By  Photo by SUNG HAN
By definition, sausages — “meat with seasonings stuffed into a prepared casing” — are open to interpretation. Today they come in every kind of meat, are spiced and seasoned with nearly everything under the sun, and can be prepared in a number of ways: cured, dried, smoked, grilled, boiled. Everyone has their take. So instead of attempting a definitive sausage guide, we’ve created a visual survey of ballpark dog alternatives — meaning sausages that can be grilled, or boiled, and served on a bun. Each of the sausages below are unique, come from highly regarded purveyors, and are primed for you next barbecue. (Charcuterie not included.)
Meat: We call them hot dogs, but the proper nomenclature is frankfurters. They can be made of pork, beef, chicken or combinations of each. This frankfurter is made with a combination of Wagyu and Angus beef, “slowly smoked with authentic hard wood.”
How to Cook: preferably grilled or boiled
Purveyor: Snake River Farms


Meat: These white sausages from Old Bavaria are traditionally made with minced veal and pork, and then flavored with variations of parsley, lemon, onions and cardamom. They’re mildly spiced.
How to Cook: heat in near-boiling water (traditional), or grill
Purveyor: Schaller & Weber


Meat: A favorite in Germany, bratwursts are made with finely chopped veal, pork or beef. Schaller & Weber suggest serving their pork and veal version with sauerkraut and mustard.
How to Cook: grill, sauté or brown in a frying pan
Purveyor: Schaller & Weber


Meat: A kielbasa is a traditional Polish sausage. It’s coarsely ground, and can be made with pork, beef, turkey, lamb, chicken or veal. This one is seasoned with garlic.
How to Cook: grill, sauté or brown in a frying pan
Purveyor: Schaller & Weber


Meat: Smoky with a distinctive red color, the Spanish chorizo is made completely of pork and commonly used in family-style Spanish recipes, like chorizo a la sidra (a sausage-and-cider tapas dish) and cocido (a traditional Spanish stew).
How to Cook: grill on a skillet
Purveyor: Despaña Brand Foods

Blood Sausage (Morcilla)

Meat: Blood sausages are made worldwide with a variety of meats, including pork, beef and sheep. The meat is mixed with the animal’s blood, which congeals to give the sausage its distinct consistency. This traditional Spanish blood sausage, a morcilla, is made of pork, pork blood and onions, with additional spices.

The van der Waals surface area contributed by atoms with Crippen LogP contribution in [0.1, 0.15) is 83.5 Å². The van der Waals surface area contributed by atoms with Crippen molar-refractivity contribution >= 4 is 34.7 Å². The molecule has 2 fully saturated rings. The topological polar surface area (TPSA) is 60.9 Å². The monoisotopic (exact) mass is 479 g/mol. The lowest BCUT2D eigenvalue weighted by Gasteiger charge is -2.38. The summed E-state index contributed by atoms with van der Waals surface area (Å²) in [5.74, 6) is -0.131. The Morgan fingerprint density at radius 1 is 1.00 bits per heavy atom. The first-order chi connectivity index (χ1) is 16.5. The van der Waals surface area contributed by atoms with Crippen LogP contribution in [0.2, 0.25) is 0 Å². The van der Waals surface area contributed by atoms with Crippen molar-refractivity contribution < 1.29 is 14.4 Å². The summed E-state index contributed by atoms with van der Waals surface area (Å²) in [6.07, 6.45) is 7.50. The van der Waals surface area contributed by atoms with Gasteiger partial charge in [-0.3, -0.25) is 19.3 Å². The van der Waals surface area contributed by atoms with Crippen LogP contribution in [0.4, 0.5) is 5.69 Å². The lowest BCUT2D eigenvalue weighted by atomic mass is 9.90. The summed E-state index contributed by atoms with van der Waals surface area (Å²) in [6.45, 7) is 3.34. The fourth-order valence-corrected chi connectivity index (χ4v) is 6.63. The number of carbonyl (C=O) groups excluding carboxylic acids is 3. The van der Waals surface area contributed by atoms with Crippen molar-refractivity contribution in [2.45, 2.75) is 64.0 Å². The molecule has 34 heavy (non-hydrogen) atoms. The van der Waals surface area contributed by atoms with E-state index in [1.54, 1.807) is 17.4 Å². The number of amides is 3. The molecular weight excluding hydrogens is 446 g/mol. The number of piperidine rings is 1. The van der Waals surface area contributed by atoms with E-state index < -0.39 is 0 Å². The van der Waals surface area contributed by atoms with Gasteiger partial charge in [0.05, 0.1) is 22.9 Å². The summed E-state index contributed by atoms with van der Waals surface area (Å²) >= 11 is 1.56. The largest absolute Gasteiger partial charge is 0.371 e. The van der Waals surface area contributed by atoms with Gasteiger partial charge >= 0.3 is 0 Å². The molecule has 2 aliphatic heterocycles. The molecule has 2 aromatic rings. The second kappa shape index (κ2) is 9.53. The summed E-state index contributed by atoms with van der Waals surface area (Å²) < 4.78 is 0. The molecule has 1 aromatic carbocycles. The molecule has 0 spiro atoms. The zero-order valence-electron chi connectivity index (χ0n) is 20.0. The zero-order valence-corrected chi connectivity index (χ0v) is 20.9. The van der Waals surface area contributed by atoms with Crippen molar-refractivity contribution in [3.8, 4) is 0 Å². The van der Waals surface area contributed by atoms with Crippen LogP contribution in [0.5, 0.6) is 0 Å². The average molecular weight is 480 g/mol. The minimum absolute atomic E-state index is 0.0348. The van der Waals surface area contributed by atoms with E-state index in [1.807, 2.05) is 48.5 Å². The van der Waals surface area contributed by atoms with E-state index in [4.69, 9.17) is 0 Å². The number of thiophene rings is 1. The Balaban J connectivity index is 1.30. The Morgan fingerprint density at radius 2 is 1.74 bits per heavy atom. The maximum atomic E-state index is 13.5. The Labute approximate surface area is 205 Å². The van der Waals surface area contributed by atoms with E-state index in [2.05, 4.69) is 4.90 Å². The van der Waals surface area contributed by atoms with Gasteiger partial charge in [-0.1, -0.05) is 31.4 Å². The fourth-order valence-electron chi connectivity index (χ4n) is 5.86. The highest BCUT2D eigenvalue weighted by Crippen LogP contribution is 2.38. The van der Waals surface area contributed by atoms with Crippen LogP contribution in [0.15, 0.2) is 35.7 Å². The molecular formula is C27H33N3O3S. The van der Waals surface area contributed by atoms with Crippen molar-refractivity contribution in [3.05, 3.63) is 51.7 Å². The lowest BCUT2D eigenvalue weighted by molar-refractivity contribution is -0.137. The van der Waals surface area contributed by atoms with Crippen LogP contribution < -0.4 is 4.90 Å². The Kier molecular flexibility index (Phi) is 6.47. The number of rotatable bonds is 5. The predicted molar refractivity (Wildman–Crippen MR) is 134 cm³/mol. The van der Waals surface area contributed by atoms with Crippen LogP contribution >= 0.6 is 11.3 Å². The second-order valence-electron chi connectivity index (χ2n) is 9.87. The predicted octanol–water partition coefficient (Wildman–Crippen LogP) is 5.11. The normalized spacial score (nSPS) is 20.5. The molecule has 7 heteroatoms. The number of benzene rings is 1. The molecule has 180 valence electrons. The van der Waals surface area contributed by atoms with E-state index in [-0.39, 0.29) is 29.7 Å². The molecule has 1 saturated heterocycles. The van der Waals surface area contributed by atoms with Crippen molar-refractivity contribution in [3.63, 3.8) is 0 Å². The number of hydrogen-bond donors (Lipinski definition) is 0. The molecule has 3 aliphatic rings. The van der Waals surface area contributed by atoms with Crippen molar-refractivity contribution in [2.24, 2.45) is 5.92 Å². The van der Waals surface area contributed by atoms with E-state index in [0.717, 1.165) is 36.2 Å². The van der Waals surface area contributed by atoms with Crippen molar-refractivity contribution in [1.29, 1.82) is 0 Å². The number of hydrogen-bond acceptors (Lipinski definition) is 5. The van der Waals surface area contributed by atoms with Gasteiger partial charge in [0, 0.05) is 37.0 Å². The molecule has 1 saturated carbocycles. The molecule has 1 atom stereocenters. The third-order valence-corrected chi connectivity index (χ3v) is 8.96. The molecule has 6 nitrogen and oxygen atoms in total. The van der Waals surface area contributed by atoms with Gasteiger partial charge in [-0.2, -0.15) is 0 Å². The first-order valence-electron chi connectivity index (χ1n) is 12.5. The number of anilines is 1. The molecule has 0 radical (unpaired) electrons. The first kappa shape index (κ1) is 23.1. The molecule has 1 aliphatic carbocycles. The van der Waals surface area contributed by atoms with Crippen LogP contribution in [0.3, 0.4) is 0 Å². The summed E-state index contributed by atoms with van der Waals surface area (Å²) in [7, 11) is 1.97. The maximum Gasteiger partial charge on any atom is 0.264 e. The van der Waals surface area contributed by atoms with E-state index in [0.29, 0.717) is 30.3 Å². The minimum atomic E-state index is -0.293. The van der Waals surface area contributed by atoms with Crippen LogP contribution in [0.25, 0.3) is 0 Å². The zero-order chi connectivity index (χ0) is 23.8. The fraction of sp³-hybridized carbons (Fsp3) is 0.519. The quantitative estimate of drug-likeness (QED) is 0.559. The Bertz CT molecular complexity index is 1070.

How to Cook: grilled, baked or cooked on a stove top (poke hole to prevent bursting)
Purveyor: Despaña Brand Foods

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Meat: Andouille sausages have Cajun origins. It’s a smoked pork sausage, usually made with hot peppers — so they have some kick. (This one is made with cayenne peppers.) They can be grilled and served on a bun, like a spicy hot dog.
How to Cook: grilled or boiled
Purveyor: Lobel’s of New York


Meat: These cured pork sausages are second cousins, according to Lobel’s, to chorizo. They’re spicy, made with red chillies and are typically added to fish stews in New England.
How to Cook: heat on a large skillet or grill or bake in an oven
Purveyor: Lobel’s of New York

Kaese Krainer

Meat: This is a European variation of the Slovenian krainer sausage, filled with cheese. This one is made with smoked pork and beef, flavored with chunks of garlic and Swiss cheese.
How to Cook: boiled, baked or grilled
Purveyor: Lobel’s of New York

Sweet Italian

Meat: Italian sausages are traditionally made of pork and come in two styles: spicy and sweet. This sweet sausage from Pat LaFrieda is flavored with fennel and made with Hampshire pigs.
How to Cook: bake, broil or grill
Purveyor: Pat LaFrieda

Hot Italian

Meat: The spicy sibling to the sweet Italian sausage, this pork sausage has the added kick that comes with hot red peppers.
How to Cook: bake, broil or grill
Purveyor: Pat LaFrieda

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